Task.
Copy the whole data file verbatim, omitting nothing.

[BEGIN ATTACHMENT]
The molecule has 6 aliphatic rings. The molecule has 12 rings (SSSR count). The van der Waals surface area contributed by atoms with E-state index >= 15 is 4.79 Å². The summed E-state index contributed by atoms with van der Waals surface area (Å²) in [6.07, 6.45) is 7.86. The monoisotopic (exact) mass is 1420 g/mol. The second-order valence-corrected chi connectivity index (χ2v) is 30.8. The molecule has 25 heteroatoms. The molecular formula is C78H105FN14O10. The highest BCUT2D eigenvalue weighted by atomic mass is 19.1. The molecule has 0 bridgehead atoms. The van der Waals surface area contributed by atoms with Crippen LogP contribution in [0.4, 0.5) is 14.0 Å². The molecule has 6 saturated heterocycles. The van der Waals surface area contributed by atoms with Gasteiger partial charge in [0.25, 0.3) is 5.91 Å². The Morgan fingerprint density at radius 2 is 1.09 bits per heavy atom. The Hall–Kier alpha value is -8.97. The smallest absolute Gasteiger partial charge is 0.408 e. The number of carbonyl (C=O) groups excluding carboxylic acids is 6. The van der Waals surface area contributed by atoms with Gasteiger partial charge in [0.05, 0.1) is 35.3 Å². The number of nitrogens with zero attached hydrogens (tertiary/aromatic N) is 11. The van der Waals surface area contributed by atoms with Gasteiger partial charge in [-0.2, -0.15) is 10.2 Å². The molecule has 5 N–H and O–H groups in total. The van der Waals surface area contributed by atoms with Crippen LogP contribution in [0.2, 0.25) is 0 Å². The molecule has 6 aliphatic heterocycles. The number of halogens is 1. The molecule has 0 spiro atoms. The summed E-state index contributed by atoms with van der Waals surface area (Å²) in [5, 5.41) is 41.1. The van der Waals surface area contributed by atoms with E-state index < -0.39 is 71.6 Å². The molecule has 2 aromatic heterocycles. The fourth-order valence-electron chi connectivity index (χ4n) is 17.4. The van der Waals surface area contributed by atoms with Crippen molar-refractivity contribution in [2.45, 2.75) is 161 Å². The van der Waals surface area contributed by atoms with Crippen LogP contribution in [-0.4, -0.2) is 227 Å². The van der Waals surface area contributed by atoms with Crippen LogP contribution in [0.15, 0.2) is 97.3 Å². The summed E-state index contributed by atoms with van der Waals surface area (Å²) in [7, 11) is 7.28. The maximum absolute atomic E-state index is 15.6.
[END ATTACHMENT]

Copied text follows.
The molecule has 6 aliphatic rings. The molecule has 12 rings (SSSR count). The van der Waals surface area contributed by atoms with E-state index >= 15 is 4.79 Å². The summed E-state index contributed by atoms with van der Waals surface area (Å²) in [6.07, 6.45) is 7.86. The monoisotopic (exact) mass is 1420 g/mol. The second-order valence-corrected chi connectivity index (χ2v) is 30.8. The molecule has 25 heteroatoms. The molecular formula is C78H105FN14O10. The highest BCUT2D eigenvalue weighted by atomic mass is 19.1. The molecule has 0 bridgehead atoms. The van der Waals surface area contributed by atoms with Crippen LogP contribution in [0.4, 0.5) is 14.0 Å². The molecule has 6 saturated heterocycles. The van der Waals surface area contributed by atoms with Gasteiger partial charge in [0.25, 0.3) is 5.91 Å². The Morgan fingerprint density at radius 2 is 1.09 bits per heavy atom. The Hall–Kier alpha value is -8.97. The smallest absolute Gasteiger partial charge is 0.408 e. The number of carbonyl (C=O) groups excluding carboxylic acids is 6. The van der Waals surface area contributed by atoms with Gasteiger partial charge in [0.05, 0.1) is 35.3 Å². The number of nitrogens with zero attached hydrogens (tertiary/aromatic N) is 11. The van der Waals surface area contributed by atoms with Gasteiger partial charge in [-0.2, -0.15) is 10.2 Å². The molecule has 5 N–H and O–H groups in total. The van der Waals surface area contributed by atoms with Crippen LogP contribution in [0.2, 0.25) is 0 Å². The molecule has 6 aliphatic heterocycles. The number of halogens is 1. The molecule has 0 spiro atoms. The summed E-state index contributed by atoms with van der Waals surface area (Å²) in [5, 5.41) is 41.1. The van der Waals surface area contributed by atoms with E-state index < -0.39 is 71.6 Å². The molecule has 2 aromatic heterocycles. The fourth-order valence-electron chi connectivity index (χ4n) is 17.4. The van der Waals surface area contributed by atoms with Crippen molar-refractivity contribution in [2.45, 2.75) is 161 Å². The van der Waals surface area contributed by atoms with Crippen LogP contribution in [-0.4, -0.2) is 227 Å². The van der Waals surface area contributed by atoms with Crippen LogP contribution in [0.15, 0.2) is 97.3 Å². The summed E-state index contributed by atoms with van der Waals surface area (Å²) in [7, 11) is 7.28. The maximum absolute atomic E-state index is 15.6.